The wind was relentless, blowing hair and delivering deep chill to unprepared travelers in light jackets in the middle of July. The sky was hidden under a thick blanket of gray clouds, threatening to release cold rain at any moment. A brisk walk from the airport entrance to the parking lot, hastily squeezed luggage in a tiny, beaten rental car, and finally the door is shut, leaving the unwelcoming wind outside. A thought crosses mind that Mediterranean coast would have been a far better choice for a summer vacation but it’s quickly dismissed. The cold, rain, and wind are among the essential elements of experiencing Iceland, where nature is raw and powerful, and at times, cruel and unforgiving. The small island in the north Atlantic has an incredibly diverse landscape that often looks otherworldly, making it a popular choice for cinematographers seeking locations to shoot other planets (“Interstellar”) or a true depiction of harsh winter conditions ‘beyond the Wall’ (“Game of Thrones”).
Iceland is not a popular tourist destination (yet!) and I prefer that it remains that way for a long time, leaving the nature undisturbed and protected from development and crowds. Unlike other posts where I often tell you that you should go and see the place for yourself, I just want to share my experiences and photographs, saving you the trouble of flying to a remote island, dealing with the cold and high prices. If, after reading this, you are still excited to go see Iceland, you will at least know what to expect.
For such a northern and isolated country, Iceland’s capital is surprisingly modern, clean, and cozy. Its architecture has a distinctive Scandinavian style, with brightly colored houses mixed with ultra-sleek glass buildings. On a summer day, its not uncommon to see people sitting outside in cafes, drinking coffee and catching up on sunshine…while wearing jackets, scarves and sometimes hats since the temperature hovers around +10C ( +50F), usually accompanied by piercingly chilly wind. In terms of food, Reykjavik appears to have caught the organic/bio wave spreading across US and Europe because there are many cafes offering a variety of healthy choices. One such place is Kaffihúsið Garðurinn (Klapparstíg 37), offering vegetarian and vegan food in the city centre. Their menu consists of only one main dish and a soup that change daily, and their back patio is sheltered from wind, making it a perfect spot to enjoy sun without a jacket. Another place that you absolutely must try is Brauð & Co. (Frakkastígur 16) where you can get an amazing croissant, bread and whatever else catches your eye. Non-vegetarian people will find happiness in a small hot dog stand with not so small queues at Bæjarins Beztu Pylsur (Tryggvatagata 1). For pretty views of the city, take an elevator up to the top of the futuristic-looking church, Hallgrímskirkja.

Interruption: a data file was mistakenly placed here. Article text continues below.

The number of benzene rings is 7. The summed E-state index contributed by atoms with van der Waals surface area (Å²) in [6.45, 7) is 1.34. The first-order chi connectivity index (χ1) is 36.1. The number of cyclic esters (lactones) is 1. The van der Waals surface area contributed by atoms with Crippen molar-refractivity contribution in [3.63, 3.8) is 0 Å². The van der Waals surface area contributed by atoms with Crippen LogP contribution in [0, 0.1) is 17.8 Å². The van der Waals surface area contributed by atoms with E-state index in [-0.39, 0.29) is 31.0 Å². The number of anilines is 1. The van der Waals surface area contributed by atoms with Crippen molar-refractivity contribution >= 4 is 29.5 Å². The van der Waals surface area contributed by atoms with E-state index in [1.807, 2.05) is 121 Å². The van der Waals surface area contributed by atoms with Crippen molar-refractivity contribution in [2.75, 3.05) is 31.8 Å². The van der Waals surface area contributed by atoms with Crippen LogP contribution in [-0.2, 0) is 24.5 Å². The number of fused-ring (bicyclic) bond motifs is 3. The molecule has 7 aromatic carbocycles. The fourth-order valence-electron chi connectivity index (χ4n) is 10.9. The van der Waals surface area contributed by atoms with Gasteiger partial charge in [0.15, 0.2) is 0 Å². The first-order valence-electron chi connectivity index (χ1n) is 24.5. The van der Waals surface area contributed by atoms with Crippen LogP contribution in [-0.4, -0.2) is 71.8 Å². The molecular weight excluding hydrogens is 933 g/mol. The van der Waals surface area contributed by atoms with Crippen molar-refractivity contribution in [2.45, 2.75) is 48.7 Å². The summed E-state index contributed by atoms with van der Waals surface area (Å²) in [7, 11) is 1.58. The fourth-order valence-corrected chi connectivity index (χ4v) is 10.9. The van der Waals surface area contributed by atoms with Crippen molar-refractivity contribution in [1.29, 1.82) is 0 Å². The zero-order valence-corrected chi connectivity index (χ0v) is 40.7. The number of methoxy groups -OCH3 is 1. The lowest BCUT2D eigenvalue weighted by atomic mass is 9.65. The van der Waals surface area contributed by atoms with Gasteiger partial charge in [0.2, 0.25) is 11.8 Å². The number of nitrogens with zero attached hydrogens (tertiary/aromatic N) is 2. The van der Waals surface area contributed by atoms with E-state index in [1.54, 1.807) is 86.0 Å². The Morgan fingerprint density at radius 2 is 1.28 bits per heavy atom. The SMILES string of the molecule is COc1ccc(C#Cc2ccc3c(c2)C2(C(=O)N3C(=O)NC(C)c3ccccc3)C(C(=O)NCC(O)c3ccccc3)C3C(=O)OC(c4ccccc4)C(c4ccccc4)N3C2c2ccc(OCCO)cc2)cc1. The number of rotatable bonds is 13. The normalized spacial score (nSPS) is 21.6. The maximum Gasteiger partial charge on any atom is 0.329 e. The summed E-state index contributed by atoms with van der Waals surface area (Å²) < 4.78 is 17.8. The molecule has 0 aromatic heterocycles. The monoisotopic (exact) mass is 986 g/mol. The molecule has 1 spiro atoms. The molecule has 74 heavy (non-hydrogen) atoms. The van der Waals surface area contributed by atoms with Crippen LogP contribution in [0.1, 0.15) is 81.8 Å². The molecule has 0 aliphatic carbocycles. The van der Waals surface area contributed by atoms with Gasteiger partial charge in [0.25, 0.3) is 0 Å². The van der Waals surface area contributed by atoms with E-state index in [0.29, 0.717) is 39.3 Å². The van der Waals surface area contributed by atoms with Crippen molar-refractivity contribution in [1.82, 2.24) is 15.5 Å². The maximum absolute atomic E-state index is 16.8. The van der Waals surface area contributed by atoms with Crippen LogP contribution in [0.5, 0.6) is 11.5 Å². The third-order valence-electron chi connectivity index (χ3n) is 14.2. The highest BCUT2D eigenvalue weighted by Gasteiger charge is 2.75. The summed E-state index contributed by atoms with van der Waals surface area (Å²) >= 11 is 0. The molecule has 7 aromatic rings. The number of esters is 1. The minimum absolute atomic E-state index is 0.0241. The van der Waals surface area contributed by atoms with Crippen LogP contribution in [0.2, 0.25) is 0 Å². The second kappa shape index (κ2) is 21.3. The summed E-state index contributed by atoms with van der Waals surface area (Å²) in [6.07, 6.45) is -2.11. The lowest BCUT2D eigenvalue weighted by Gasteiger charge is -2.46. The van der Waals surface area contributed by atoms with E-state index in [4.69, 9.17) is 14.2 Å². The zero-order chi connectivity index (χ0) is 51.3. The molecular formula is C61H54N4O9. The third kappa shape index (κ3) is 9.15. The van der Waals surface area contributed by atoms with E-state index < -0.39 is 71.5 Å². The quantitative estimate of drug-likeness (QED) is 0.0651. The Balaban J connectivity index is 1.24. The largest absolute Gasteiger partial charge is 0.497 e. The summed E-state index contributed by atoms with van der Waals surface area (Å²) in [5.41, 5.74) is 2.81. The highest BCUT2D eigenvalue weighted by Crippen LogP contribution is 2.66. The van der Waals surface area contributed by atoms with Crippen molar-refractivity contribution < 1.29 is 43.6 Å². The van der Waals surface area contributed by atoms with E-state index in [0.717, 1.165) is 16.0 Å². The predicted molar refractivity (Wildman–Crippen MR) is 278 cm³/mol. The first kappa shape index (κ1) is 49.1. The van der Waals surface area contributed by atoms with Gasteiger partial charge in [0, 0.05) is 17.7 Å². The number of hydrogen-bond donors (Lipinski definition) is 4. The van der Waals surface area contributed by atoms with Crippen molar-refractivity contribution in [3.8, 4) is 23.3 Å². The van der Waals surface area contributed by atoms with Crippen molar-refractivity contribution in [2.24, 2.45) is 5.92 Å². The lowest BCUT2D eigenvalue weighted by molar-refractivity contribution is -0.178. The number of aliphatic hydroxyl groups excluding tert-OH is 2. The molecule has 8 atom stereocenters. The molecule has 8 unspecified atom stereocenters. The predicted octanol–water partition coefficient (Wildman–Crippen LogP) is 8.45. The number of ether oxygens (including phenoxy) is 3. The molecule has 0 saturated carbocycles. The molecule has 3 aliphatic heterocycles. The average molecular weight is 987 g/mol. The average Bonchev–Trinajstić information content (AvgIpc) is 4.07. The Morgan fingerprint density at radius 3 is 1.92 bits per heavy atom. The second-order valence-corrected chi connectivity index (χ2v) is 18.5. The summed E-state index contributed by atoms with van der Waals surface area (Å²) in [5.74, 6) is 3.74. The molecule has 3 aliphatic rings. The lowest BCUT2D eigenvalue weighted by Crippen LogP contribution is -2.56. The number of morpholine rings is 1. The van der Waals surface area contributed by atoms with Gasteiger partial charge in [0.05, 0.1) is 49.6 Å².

The Golden Circle
The adventurously sounding name, Golden Circle, is actually the reason why majority of tourists come to Iceland. It’s a route that starts in Reykjavik and passes by some of the most impressive sights in southern Iceland, eventually looping back to the city. This is a must-see area for anybody coming to Iceland which unfortunately means congestion of large tourist buses at every stop so be prepared to share the beautiful scenery with crowds of visitors snapping photos (at least in summer months). The best way to see the Golden Circle is to rent a car so that you have a freedom to decide at which stops you want to linger and which ones you’d rather skip. Another benefit of driving yourself is that you can beat the bus crowds by starting your visit early or ending it late which is exceptionally easy to do in summer when daylight lasts around 20 hours.
Here is a nice article written by a local that provides more specific guidance on driving the Golden Circle.
Þingvellir is a national park and a UNESCO World Heritage Site as this location is central to Icelandic history for being the site of national parliament for many centuries. In addition to historical significance, the park is also an amazing geographical spot because you can see fissures in earth that formed as a result of the continental drift between North American and Euroasian plates.
Gullfoss, translated as Golden Falls, is a massive, multistep waterfall that will overwhelm you with its sheer size and power. Photos don’t do it justice.
In the land of volcanos and hot springs, it’s not surprising to find that one of touristy activities is to go watch an eruption of the geyser. Although the Great Geysir has been dormant for several years now, its neighbor, Strokkur, guarantees a 10-second show with boiling water erupting reliably every few minutes. Just go towards the spot where you see people standing for seemingly no reason and whatever you do, don’t blink or look away. Also, don’t be tempted to put your hands in various little pools you see beneath your feet – the sign at the entrance warns you that the nearest hospital is 30 km away.